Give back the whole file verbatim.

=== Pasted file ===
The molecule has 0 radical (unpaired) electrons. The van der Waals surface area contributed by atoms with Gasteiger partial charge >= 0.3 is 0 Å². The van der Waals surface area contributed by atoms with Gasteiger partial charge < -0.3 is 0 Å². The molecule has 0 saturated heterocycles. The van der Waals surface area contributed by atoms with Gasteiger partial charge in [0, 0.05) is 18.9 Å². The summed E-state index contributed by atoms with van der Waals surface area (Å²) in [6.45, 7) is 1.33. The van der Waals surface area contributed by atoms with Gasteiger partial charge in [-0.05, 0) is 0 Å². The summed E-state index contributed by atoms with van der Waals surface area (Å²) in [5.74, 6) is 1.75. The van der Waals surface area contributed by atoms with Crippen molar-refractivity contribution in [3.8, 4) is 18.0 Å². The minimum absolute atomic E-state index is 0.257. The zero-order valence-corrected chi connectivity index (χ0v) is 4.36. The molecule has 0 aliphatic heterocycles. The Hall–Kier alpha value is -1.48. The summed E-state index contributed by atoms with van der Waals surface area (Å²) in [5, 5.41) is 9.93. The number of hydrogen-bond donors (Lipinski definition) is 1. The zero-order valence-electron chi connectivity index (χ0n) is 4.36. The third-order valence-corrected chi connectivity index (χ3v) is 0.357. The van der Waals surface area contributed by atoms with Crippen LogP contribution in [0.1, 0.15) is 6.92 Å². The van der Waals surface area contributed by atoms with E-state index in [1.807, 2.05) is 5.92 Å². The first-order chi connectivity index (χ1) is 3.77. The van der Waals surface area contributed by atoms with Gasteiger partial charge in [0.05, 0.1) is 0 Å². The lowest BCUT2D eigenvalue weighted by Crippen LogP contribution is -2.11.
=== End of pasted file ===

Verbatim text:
The molecule has 0 radical (unpaired) electrons. The van der Waals surface area contributed by atoms with Gasteiger partial charge >= 0.3 is 0 Å². The van der Waals surface area contributed by atoms with Gasteiger partial charge < -0.3 is 0 Å². The molecule has 0 saturated heterocycles. The van der Waals surface area contributed by atoms with Gasteiger partial charge in [0, 0.05) is 18.9 Å². The summed E-state index contributed by atoms with van der Waals surface area (Å²) in [6.45, 7) is 1.33. The van der Waals surface area contributed by atoms with Gasteiger partial charge in [-0.05, 0) is 0 Å². The summed E-state index contributed by atoms with van der Waals surface area (Å²) in [5.74, 6) is 1.75. The van der Waals surface area contributed by atoms with Crippen molar-refractivity contribution in [3.8, 4) is 18.0 Å². The minimum absolute atomic E-state index is 0.257. The zero-order valence-corrected chi connectivity index (χ0v) is 4.36. The molecule has 0 aliphatic heterocycles. The Hall–Kier alpha value is -1.48. The summed E-state index contributed by atoms with van der Waals surface area (Å²) in [5, 5.41) is 9.93. The number of hydrogen-bond donors (Lipinski definition) is 1. The zero-order valence-electron chi connectivity index (χ0n) is 4.36. The third-order valence-corrected chi connectivity index (χ3v) is 0.357. The van der Waals surface area contributed by atoms with Crippen LogP contribution in [0.1, 0.15) is 6.92 Å². The van der Waals surface area contributed by atoms with E-state index in [1.807, 2.05) is 5.92 Å². The first-order chi connectivity index (χ1) is 3.77. The van der Waals surface area contributed by atoms with Gasteiger partial charge in [0.05, 0.1) is 0 Å². The lowest BCUT2D eigenvalue weighted by Crippen LogP contribution is -2.11.